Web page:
It helps to talk about these things before hand with your partner and family/friends. Research and talk about the signs and symptoms of postpartum depression and anxiety (dads get it too, by the way!) Discuss the ‘division of duties:’ who will do what, who will help with what. Learn what each other’s non-negotiables are. I’ll give you an example, for me it’s having a bit of gentle movement and having the house tidy. I need that for my sanity. My husband needs 5 minutes when he walks in the door before being bombarded by a tired wife and crying kids. By having these conversations beforehand, you will be better able to support each other. 

Postpartum depression doesn’t always look like you think. I think that a lot of people imagine depressed people to be sleeping a lot and not caring about washing their hair. The truth is, PPA/PPD looks different for everyone. Some people exhibit the tiredness, yes but it can also present as not being able to sit down and relax, trying to control everything, getting angry, not being able to eat or sleep. Read up on the different signs to look out for. Enlist the help of trusted family and friends, because it can be hard to see it when you’re in it. 

Another helpful exercise is to research community resources beforehand. What is available for house cleaning, mental health, breastfeeding support, child care support for older kids, or anything else you’re wondering about? Who can you call for meals, when you need a break? Make a list and refer to it when needed. It is so helpful to have resources at your fingertips when you’re overwhelmed. 

Fitting in gentle movement, eating nutritious foods, drinking water, and getting as much rest as possible is also important for mental health.  Nourish yourself physically and it will also benefit you mentally!

6 week return to activity

Let’s talk about this milestone from a rehab perspective. 

Your core has stretched and strained to accommodate the growing baby; Diastiasi Recti is normal in the third trimester, as its your body’s way of making room for baby.  Your posture has changed due to the body’s centre of gravity changing, and your pelvic floor has taken a bit of a hit from holding up the growing uterus.  Then you had the baby, and its not the gradual change it was when you were pregnant; when your placenta exits your body you are considered not pregnant anymore, and that change in status happens in minutes, as opposed to months.  You aren’t pregnant, but you have tissues to heal (remember the stages of healing) as well as a dinner size wound from the placenta detaching.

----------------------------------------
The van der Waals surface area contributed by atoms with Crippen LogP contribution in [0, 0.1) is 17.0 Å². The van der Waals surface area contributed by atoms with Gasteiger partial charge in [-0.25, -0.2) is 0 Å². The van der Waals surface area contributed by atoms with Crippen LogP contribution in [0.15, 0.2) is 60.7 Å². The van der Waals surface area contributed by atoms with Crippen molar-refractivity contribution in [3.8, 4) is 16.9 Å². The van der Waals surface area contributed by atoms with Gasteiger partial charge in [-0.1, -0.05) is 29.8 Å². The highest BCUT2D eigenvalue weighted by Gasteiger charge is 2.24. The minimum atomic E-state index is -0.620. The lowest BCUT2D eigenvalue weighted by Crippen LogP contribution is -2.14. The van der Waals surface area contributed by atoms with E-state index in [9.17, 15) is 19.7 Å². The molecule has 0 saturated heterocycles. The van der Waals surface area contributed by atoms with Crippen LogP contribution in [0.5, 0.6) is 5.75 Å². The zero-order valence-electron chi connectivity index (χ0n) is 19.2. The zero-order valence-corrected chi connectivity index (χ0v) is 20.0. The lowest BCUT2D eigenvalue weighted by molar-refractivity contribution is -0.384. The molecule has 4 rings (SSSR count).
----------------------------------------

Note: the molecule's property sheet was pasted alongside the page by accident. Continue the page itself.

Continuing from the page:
Our bodies need more than 6 weeks to heal. Movement is helpful for healing, but doing nothing for 6 weeks, then BAM back to normal isn’t a good idea either.  So what can you do? 

Here’s something to consider instead. Gentle activation of the posterior muscles and some stretching/releasing to show those sore muscles some TLC. Pregnancy causes some major postural changes, and that stuff doesn’t go away overnight when baby is born. Many of us still move around in a perpetual slumped state, aggravated by the fact that we haven’t exercised those posterior (back body) muscles a while. Now we add in more front work: carrying, changing, feeding, rocking, and our bodies continue to curl in. 

Moving out of those positions can help reduce aches and pains and just feels good mentally to move around. Want to go for a walk? 5 minutes week 1, 10 minutes week 2, 15 minutes week 3, etc. You could also do a few gentle pelvic floor exercises to increase blood flow and promote healing. Yes, I’m talking about kegels, but remember that the pelvic floor should move in a full range of motion, just like other areas of the body. A kegel is a lift and squeeze (what most people are familiar with) but it’s also a full relaxation. Seeing a pelvic floor physio before your baby is born is a great idea, so you know if you’re doing it right! 

It’s not all about working out either. All of those postural, core and pelvic floor changes benefit from a few foundational things, namely breathing and alignment. Diaphragmatic breathing helps coordinate the diaphragm with the pelvic floor, which is the first step toward rehabbing your core and pelvic floor. Alignment is important in reducing aches and pains, but it also lets your body work optimally and helps prevent injuries and core/pelvic floor dysfunction.  

The newborn stage is hard, but it’s beautiful in its own way. Soon enough you’ll be back on your feet and doing the things that you love. 

Thoughts from Fellow Moms

“Take it easier than you think you should”

“Ask for help! Plan it, and don’t cancel if you’re feeling good’

“Pooping can be difficult and painful after birth, have some laxatives at home just in case”

“Be informed about more than just the birth. I didn’t’ know what to do with the baby once we came home”

“The newborn stage is so beautiful. I loved it, but my sister hated it. There is no right or wrong way to feel”

“Do the things you like. Make time for your hobbies”

“Always accept help and don’t be afraid or ashamed to ask for it”

“Make sure your partner knows to look out for the signs of PPA/PPD

“Babies change relationships. It doesn’t have to be a bad change, but it is hard”

“I wish someone had told me about postpartum night sweats. I woke up drenched in sweat and breastmilk for about a month”

“Postpartum OCD is a thing too”

“I love the feeling that my stomach and lungs aren’t squished. I can breathe fully and eat a full meal again!!”

“Breastfeeding may be natural, but that doesn’t make it easy”

“It’s ok to not love breastfeeding and to give your baby formula”

“Babies don’t really need all of the fancy things. If you don’t want to spend a lot of money borrow a friends swing/bouncy chair to see if your baby likes it first”

“You will sleep again. Life will settle down into some sort of new nomal”

“Showering is a form of self-care”

“Your baby will want to be held a lot and eat a lot and it can be overwhelming”

“Birth trauma is real and you aren’t alone”

“It took me a bit to bond with my baby”

“I love seeing my husband with my baby, it makes me love him more”

“It is so nice to sleep on my back and stomach again!”

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Steph Bouwman